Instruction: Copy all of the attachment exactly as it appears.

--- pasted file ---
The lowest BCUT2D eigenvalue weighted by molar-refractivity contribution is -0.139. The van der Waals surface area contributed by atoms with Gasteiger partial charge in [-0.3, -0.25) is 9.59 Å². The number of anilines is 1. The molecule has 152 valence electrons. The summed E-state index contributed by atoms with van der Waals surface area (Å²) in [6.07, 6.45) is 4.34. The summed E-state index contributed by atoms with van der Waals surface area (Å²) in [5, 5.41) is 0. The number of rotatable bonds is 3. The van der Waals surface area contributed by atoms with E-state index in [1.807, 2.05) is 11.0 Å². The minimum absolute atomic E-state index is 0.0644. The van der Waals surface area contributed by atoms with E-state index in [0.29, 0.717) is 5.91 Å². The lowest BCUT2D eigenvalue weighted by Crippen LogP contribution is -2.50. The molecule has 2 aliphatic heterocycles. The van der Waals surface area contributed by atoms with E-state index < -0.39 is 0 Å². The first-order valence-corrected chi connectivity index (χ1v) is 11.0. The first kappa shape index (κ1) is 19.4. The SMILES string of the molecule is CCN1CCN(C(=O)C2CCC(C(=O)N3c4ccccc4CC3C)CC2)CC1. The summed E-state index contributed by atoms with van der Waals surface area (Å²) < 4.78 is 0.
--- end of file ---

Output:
The lowest BCUT2D eigenvalue weighted by molar-refractivity contribution is -0.139. The van der Waals surface area contributed by atoms with Gasteiger partial charge in [-0.3, -0.25) is 9.59 Å². The number of anilines is 1. The molecule has 152 valence electrons. The summed E-state index contributed by atoms with van der Waals surface area (Å²) in [6.07, 6.45) is 4.34. The summed E-state index contributed by atoms with van der Waals surface area (Å²) in [5, 5.41) is 0. The number of rotatable bonds is 3. The van der Waals surface area contributed by atoms with E-state index in [1.807, 2.05) is 11.0 Å². The minimum absolute atomic E-state index is 0.0644. The van der Waals surface area contributed by atoms with E-state index in [0.29, 0.717) is 5.91 Å². The lowest BCUT2D eigenvalue weighted by Crippen LogP contribution is -2.50. The molecule has 2 aliphatic heterocycles. The van der Waals surface area contributed by atoms with E-state index < -0.39 is 0 Å². The first-order valence-corrected chi connectivity index (χ1v) is 11.0. The first kappa shape index (κ1) is 19.4. The SMILES string of the molecule is CCN1CCN(C(=O)C2CCC(C(=O)N3c4ccccc4CC3C)CC2)CC1. The summed E-state index contributed by atoms with van der Waals surface area (Å²) < 4.78 is 0.